Prime Minister John Key says he has no knowledge of whether Australian officials paid people-smugglers to turn around a boat of asylum seekers who were trying to reach New Zealand.

The asylum seekers have claimed that crew members on the boat were paid by Australian border patrol officials to turn the boat back to Indonesia.

Australian Prime Minister Tony Abbott has not confirmed or denied the claims.

Mr Key said this morning he found out about the alleged payments through the media.


"I don't have any knowledge or information or anything other than what I've seen in the paper," he told Radio New Zealand.

He said New Zealand officials had discussed the boat of asylum seekers with their Australian counterparts, but only in relation to its movements and its capabilities.

The Prime Minister's only advice was that the asylum seekers were attempting to reach New Zealand and that the crew and the boat were capable of making it from Indonesia to New Zealand.

"It was only around the logistics of the boat, nothing else," he said.

Asked what he thought about paying off people-smugglers, Mr Key said: "I can sort of see the argument both ways. On one hand there is the issue of flooded boats - and you don't want that happening.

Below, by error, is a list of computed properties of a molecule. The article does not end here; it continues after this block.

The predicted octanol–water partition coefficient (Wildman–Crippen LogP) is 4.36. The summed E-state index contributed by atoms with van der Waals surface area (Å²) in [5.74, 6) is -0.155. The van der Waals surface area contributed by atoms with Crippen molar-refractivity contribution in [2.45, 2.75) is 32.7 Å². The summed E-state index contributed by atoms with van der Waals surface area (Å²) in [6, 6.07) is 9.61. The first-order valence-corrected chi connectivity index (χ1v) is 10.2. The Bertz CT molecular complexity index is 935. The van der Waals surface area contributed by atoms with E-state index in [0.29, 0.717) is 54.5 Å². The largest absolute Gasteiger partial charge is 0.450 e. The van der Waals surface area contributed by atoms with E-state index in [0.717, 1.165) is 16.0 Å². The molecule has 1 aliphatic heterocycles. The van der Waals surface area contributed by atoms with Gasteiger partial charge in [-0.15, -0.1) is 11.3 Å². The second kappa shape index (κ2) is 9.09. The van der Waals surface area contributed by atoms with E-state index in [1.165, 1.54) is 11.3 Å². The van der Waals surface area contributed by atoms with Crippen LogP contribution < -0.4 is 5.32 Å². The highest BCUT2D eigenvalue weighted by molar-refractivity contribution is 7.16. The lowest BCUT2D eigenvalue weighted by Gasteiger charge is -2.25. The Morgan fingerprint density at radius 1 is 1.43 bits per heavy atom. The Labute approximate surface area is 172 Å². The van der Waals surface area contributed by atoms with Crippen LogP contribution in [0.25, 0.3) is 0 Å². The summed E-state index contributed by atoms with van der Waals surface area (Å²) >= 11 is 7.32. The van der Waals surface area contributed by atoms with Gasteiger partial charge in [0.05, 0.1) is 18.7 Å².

"But I think the counter-argument of course ... would be that my view and I think most people's view of people-smugglers is a very poor one.

"These people that prey on people that are in a very difficult position, who are vulnerable and who are desperate.

"So if you start paying them yourselves ... you are paying people that are we don't have a high regard for."


He would not comment on whether it was acceptable practice because it was currently a "hypothetical" situation.

Mr Key reiterated that he had no advice that any New Zealand official knew of any potential payments to the crew of the boat.

The boat was carrying 65 asylum seekers and was believed to have set off from West Java on May 5.

After it was turned around by Australian border patrol, it crashed onto a reef on a remote island in West Papua